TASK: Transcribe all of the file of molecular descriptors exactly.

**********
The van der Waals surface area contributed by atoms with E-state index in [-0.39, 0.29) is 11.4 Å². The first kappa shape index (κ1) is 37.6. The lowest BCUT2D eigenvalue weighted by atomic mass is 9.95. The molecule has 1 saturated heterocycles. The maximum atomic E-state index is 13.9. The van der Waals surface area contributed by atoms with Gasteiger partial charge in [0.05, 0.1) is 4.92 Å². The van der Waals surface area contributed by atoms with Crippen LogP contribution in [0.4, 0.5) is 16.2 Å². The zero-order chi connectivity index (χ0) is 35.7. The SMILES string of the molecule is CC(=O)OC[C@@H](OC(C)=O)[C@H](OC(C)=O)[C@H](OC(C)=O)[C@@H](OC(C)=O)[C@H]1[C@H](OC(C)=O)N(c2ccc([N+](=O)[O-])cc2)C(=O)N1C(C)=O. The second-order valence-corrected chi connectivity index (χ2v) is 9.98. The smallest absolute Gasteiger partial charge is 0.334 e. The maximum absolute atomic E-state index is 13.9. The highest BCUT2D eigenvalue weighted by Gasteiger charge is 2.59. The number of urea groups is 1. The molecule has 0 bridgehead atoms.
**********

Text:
The van der Waals surface area contributed by atoms with E-state index in [-0.39, 0.29) is 11.4 Å². The first kappa shape index (κ1) is 37.6. The lowest BCUT2D eigenvalue weighted by atomic mass is 9.95. The molecule has 1 saturated heterocycles. The maximum atomic E-state index is 13.9. The van der Waals surface area contributed by atoms with Gasteiger partial charge in [0.05, 0.1) is 4.92 Å². The van der Waals surface area contributed by atoms with Crippen LogP contribution in [0.4, 0.5) is 16.2 Å². The zero-order chi connectivity index (χ0) is 35.7. The SMILES string of the molecule is CC(=O)OC[C@@H](OC(C)=O)[C@H](OC(C)=O)[C@H](OC(C)=O)[C@@H](OC(C)=O)[C@H]1[C@H](OC(C)=O)N(c2ccc([N+](=O)[O-])cc2)C(=O)N1C(C)=O. The second-order valence-corrected chi connectivity index (χ2v) is 9.98. The smallest absolute Gasteiger partial charge is 0.334 e. The maximum absolute atomic E-state index is 13.9. The highest BCUT2D eigenvalue weighted by Gasteiger charge is 2.59. The number of urea groups is 1. The molecule has 0 bridgehead atoms.